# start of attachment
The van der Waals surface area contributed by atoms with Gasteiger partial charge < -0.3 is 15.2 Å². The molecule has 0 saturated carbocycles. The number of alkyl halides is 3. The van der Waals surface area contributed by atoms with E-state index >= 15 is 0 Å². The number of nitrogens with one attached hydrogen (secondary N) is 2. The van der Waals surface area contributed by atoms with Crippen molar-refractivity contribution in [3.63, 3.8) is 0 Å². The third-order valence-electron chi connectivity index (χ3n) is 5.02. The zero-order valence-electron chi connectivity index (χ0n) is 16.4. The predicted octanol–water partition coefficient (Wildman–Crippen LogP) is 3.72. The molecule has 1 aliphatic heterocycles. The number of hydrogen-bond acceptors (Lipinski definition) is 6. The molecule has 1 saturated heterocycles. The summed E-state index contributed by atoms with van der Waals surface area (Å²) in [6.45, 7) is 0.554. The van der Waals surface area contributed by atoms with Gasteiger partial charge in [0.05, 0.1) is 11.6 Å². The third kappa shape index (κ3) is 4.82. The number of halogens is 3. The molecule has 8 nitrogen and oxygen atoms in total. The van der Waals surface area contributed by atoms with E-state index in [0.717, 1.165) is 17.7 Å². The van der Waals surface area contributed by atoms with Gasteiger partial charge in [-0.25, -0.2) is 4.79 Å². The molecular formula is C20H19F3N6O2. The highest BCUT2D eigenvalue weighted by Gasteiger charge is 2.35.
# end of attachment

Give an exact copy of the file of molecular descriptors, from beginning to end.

The van der Waals surface area contributed by atoms with Gasteiger partial charge < -0.3 is 15.2 Å². The molecule has 0 saturated carbocycles. The number of alkyl halides is 3. The van der Waals surface area contributed by atoms with E-state index >= 15 is 0 Å². The number of nitrogens with one attached hydrogen (secondary N) is 2. The van der Waals surface area contributed by atoms with Crippen molar-refractivity contribution in [3.63, 3.8) is 0 Å². The third-order valence-electron chi connectivity index (χ3n) is 5.02. The zero-order valence-electron chi connectivity index (χ0n) is 16.4. The predicted octanol–water partition coefficient (Wildman–Crippen LogP) is 3.72. The molecule has 1 aliphatic heterocycles. The number of hydrogen-bond acceptors (Lipinski definition) is 6. The molecule has 1 saturated heterocycles. The summed E-state index contributed by atoms with van der Waals surface area (Å²) in [6.45, 7) is 0.554. The van der Waals surface area contributed by atoms with Gasteiger partial charge in [0.05, 0.1) is 11.6 Å². The third kappa shape index (κ3) is 4.82. The number of halogens is 3. The molecule has 8 nitrogen and oxygen atoms in total. The van der Waals surface area contributed by atoms with E-state index in [0.717, 1.165) is 17.7 Å². The van der Waals surface area contributed by atoms with Gasteiger partial charge in [-0.25, -0.2) is 4.79 Å². The molecular formula is C20H19F3N6O2. The highest BCUT2D eigenvalue weighted by Gasteiger charge is 2.35.